Byline: ALISON ROBERTS
ACCORDING to Turner Prize shortlisted artist Phil Collins, it's exactly the kind of film TV companies would like to make but, for the sake of their reputations and futures, can't possibly allow - a programme with a title like Reality TV Ruined My Life.
Yesterday, Collins hosted a press conference at the Cafe Royal and presented to assembled journalists nine former participants in reality TV shows, all of whom claim to have been damaged or hurt in some way at the hands of "unscrupulous" TV producers.
Here, most bizarrely, was the woman whose tummy tuck got infected and teeth fell out after botched plastic surgery on the show Brand New You, sitting alongside the woman from Wife Swap who claimed she'd been portrayed as slovenly and whose children were now bullied at school.
A traumatised young man from There's Something About Miriam - the show where hunks competed for the hand of a "glamorous model", only to be told at the last moment that "she" was actually a preoperative transsexual - was beside the woman whose family life fell apart after a lie-detector test on Trisha.
Collins now intends to use news footage from the press conference to make his own film, called The Return of the Real - part of his entry into this year's Turner Prize. He has already, you'll remember, created one of the most famous offices in London, an authentically nondescript box inside Tate Britain, where the strip lighting flickers irritably and the pot plant in the corner wilts under the artificial heat - and which several hundred visitors to the Tate observe each day through a large plate-glass window built, goldfish bowl-like, into one wall. (Collins, a 36-year-old video and photographic artist usually based in Glasgow, actually loves working here.
"It's an amazing privilege, having an office here, like this.
There's no way I could afford an office in central London under any other circumstance. Actually, there's no way I could afford to live in London.") None of this is a spoof, he insists. From this stage-like box inside the gallery, Collins and three colleagues really are running their film production company, called Shady Lane Productions. You could characterise the office in the Tate, indeed, as "reality art". And the press conference, too - that was art, he says. "I'm interested in communication and performance. Of course, the journalists are the art, too."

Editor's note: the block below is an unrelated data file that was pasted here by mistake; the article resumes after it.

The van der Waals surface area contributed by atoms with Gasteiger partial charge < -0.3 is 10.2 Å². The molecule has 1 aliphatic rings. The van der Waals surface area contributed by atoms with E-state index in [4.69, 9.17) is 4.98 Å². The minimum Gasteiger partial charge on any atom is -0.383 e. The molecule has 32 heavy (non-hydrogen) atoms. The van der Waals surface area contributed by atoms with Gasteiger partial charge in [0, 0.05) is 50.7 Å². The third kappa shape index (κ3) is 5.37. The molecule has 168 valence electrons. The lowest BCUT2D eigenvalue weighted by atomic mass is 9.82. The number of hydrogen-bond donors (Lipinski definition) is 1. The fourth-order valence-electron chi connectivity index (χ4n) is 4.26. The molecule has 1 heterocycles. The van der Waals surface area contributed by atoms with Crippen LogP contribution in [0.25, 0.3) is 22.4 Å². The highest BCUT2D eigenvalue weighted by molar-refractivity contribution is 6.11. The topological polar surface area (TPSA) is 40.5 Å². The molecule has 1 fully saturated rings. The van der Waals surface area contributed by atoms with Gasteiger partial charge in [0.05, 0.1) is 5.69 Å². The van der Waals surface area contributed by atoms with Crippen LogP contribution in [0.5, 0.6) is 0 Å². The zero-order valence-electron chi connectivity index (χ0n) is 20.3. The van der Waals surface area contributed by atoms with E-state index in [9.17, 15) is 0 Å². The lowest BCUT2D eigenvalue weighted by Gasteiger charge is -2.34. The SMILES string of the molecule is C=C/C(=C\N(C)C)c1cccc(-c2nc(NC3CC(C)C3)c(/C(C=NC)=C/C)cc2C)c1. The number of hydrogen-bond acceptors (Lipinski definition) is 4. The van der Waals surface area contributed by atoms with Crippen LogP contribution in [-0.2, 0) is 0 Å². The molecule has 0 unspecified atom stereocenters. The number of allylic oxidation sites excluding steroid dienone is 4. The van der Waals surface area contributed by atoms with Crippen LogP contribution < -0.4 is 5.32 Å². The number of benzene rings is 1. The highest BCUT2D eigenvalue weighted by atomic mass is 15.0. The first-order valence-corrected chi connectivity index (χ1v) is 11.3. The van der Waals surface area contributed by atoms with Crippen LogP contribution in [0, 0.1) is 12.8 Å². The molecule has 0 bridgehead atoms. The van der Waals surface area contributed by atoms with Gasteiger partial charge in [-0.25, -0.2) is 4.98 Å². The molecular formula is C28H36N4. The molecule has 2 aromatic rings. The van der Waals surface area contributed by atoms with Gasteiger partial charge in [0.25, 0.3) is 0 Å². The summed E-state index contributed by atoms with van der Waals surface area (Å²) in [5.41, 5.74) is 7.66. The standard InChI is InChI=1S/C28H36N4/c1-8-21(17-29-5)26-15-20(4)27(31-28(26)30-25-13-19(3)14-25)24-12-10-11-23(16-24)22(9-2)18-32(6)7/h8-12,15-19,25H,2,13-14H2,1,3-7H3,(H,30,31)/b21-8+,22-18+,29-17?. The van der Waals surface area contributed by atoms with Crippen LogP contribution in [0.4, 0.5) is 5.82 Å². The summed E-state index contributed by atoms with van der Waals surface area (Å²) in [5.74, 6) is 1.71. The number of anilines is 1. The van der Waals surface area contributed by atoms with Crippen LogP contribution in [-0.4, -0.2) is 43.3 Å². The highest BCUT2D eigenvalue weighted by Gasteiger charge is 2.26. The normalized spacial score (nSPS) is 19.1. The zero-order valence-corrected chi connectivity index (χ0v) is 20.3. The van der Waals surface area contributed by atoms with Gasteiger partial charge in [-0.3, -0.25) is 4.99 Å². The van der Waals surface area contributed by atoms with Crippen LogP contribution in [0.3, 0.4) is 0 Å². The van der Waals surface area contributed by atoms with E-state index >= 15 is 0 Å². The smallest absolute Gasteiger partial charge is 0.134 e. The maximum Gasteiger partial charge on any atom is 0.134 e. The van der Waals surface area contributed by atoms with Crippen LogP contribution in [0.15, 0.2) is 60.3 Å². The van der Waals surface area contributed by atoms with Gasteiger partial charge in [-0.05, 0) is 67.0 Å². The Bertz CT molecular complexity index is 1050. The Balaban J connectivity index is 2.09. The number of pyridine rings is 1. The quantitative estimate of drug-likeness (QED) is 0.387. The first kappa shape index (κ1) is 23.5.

Not since Bill Drummond's K Foundation burned [pounds sterling]1 million in front of a phalanx of goggle-eyed arts hacks, in 1993, have
journalists been thus employed "within" an artwork.
But is it art? Really? This year, Collins has single-handedly resurrected the old Turner Prize debate (The Sun newspaper even rivived its old arts correspondent Toulouse Le Plot to report on his work): what is art, and what just isn't? Is there any reason why the film of a press conference seeking to redress the apparent exploitation of reality TV participants should be viewed as art? Of course, if the main aim of art is to comment on, influence or simply reflect the state of contemporary culture, then The Return of the Real qualifies in spades.
I'm fascinated by what happens to people who've revealed some big secret about themselves on TV or who've let people see inside their houses and how they live, say, in a very intimate way," says Collins. "How do they cope in their real lives afterwards? Some people have a great time on these shows, but lots don't. The people we're talking about have been unjustly portrayed on them, and are then left damaged. The autistic boy portrayed as a "naughty teen". People whose relationships have broken up because of excessive pressure from demanding TV production companies. People who are routinely bullied in their lives as a result of being on shows where they were called lazy or dirty." There is very little of the oft-quoted "follow-up" by TV execs or counsellors, he claims. …